In some embodiments, the monomer mixture may have the right volatility characteristics to be vaporizable by the firing resistor and form a sufficiently strong bubble to act as its own driver fluid. In other embodiments, the monomers and/or monomer mixtures may not be sufficiently volatile. In these embodiments, an additional volatile driver fluid may be used to drive the ejection of the fluid upon heating. Any suitable driver fluid may be used as an additional driver fluid. Suitable additional driver fluids include fluids that are at least partially miscible with the monomer or monomer mixture to avoid separation from the monomer, fluids that have a sufficiently low boiling point and/or energy of vaporization to form a sufficiently large bubble for proper printing performance, and/or fluids that require little or no drying after curing (for example, fluids that may be included in a sufficiently small amount to be incorporated into the cured polymer matrix, that evaporate when exposed to the curing energy source, and/or that otherwise do not interfere substantially with the curing of the film). Examples of suitable additional driver fluids include, but are not limited to, fluids having a boiling point below approximately 75 degrees Celsius, such as acetone, methyl or ethyl acetate, low alcohols such as methanol, ethanol and propanols, and mixtures thereof.
The use of such an additional driver fluid may allow a non-aqueous or substantially non-aqueous printing fluid to be used with many currently-manufactured thermal ejection printheads designed for aqueous printing fluids while avoiding a slow-drying aqueous formulation with potentially poor solubility in the monomer or monomer mixture. Furthermore, the use of acetone or a lower alcohol or acetate as a driver fluid may allow the driver fluid to be more easily removed from the printed film than an aqueous-based solvent due to the lower polarity and higher volatility of the lower alcohols, acetates and acetone compared to water. As used herein, the term “nonaqueous” may refer to compositions in which a small amount of water may be present, for example, due to its presence in the alcohol prior to formulation, and/or due to atmospheric water, but to which water was not added as an intended ingredient. Likewise, the term “substantially non-aqueous” may refer to solutions in which water is present in a relatively low concentration (for example, less than 10 weight percent), but to which the water is added as an intended or incidental component (for example, via an aqueous pigment dispersion or emulsion, etc.). Such printing fluids may offer the advantage over aqueous (as well as some other high-solvent printing fluids) that the printed fluid does not need to be dried with a heat source before curing. However, it will be appreciated that some water may be added to embodiments of the disclosed printing fluids, depending upon the intended use for the fluids.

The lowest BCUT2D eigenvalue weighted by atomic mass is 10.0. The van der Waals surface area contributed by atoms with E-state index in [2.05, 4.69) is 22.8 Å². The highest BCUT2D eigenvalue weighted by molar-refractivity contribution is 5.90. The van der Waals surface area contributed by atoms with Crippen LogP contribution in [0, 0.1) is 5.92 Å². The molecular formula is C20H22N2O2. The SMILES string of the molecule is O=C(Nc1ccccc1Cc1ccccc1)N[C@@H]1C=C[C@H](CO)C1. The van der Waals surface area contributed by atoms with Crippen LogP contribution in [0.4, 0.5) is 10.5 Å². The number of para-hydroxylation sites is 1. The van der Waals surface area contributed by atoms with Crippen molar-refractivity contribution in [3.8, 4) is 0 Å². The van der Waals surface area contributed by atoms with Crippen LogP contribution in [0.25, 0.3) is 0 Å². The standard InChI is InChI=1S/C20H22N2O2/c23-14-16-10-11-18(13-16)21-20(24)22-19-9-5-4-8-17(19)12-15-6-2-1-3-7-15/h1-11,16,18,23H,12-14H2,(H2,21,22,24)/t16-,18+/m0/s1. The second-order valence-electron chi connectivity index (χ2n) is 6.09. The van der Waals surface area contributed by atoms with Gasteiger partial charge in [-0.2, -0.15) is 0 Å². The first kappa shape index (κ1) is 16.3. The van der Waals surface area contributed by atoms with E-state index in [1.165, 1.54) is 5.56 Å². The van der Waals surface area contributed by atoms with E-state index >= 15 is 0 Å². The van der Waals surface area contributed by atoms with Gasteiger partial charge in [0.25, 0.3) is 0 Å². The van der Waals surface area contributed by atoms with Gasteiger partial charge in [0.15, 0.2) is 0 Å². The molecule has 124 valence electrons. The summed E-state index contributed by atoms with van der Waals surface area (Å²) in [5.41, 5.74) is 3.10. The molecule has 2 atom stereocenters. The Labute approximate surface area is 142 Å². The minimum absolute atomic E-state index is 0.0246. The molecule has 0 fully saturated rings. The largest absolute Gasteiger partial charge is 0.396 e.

The driver fluid may be included in a printing fluid according to the present disclosure in any suitable concentration. Suitable concentrations include, but are not limited to, concentrations from 0 (with the use of a suitable monomer as a driver fluid) to 50 percent by weight. In more specific embodiments, the driver fluid may be present in a range of between approximately 15 and 35 percent by weight.
Under some conditions and with some printing fluids, the repeated firing of the firing resistor can result in the buildup of residue, sometimes referred to as “koga”, on the resistor surface. This process may be referred to as “kogation.” Kogation may be considered a “charring” of printing fluid components on the firing resistor surfaces. Kogation may result in a loss of drop velocity and drop weight of the individual printing fluid droplets ejected. Without wishing to be bound by theory, the koga may either disrupt the even growth of the bubble by providing low energy nucleation sites, or may interfere with heat transfer by acting as a thermal insulator. The loss of drop weight over the lifetime of the printhead may reduce the optical density of the printing fluid on the paper, and may also reduce the accuracy of droplet placement, thereby degrading print performance.
It has been found that, in the absence of preventative measures, thermal printheads may suffer relatively short lifetimes when used to print curable printing fluids due to kogation. Therefore, to increase the lifetime of the printheads, a resistor protectant configured to prevent kogation may be included in the printing fluid.